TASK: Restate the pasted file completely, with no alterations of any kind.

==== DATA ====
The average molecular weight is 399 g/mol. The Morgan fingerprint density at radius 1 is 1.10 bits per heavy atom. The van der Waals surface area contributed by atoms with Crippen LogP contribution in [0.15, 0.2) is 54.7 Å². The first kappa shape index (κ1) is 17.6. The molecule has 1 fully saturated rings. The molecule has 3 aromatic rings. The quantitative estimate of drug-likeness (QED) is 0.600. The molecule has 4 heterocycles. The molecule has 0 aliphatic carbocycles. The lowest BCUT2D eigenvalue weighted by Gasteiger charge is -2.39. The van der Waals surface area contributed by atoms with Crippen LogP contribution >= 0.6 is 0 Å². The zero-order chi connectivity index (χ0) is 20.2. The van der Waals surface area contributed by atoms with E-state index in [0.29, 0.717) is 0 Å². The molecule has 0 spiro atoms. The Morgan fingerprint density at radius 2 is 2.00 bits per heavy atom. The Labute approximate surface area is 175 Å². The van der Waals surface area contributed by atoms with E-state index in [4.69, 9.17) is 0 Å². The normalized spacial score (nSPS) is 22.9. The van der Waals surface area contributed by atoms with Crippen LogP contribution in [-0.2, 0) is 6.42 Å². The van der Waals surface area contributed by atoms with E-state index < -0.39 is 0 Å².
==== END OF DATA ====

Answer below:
The average molecular weight is 399 g/mol. The Morgan fingerprint density at radius 1 is 1.10 bits per heavy atom. The van der Waals surface area contributed by atoms with Crippen LogP contribution in [0.15, 0.2) is 54.7 Å². The first kappa shape index (κ1) is 17.6. The molecule has 1 fully saturated rings. The molecule has 3 aromatic rings. The quantitative estimate of drug-likeness (QED) is 0.600. The molecule has 4 heterocycles. The molecule has 0 aliphatic carbocycles. The lowest BCUT2D eigenvalue weighted by Gasteiger charge is -2.39. The van der Waals surface area contributed by atoms with Crippen LogP contribution >= 0.6 is 0 Å². The zero-order chi connectivity index (χ0) is 20.2. The van der Waals surface area contributed by atoms with E-state index in [0.29, 0.717) is 0 Å². The molecule has 0 spiro atoms. The Morgan fingerprint density at radius 2 is 2.00 bits per heavy atom. The Labute approximate surface area is 175 Å². The van der Waals surface area contributed by atoms with E-state index in [4.69, 9.17) is 0 Å². The normalized spacial score (nSPS) is 22.9. The van der Waals surface area contributed by atoms with Crippen LogP contribution in [-0.2, 0) is 6.42 Å². The van der Waals surface area contributed by atoms with E-state index < -0.39 is 0 Å².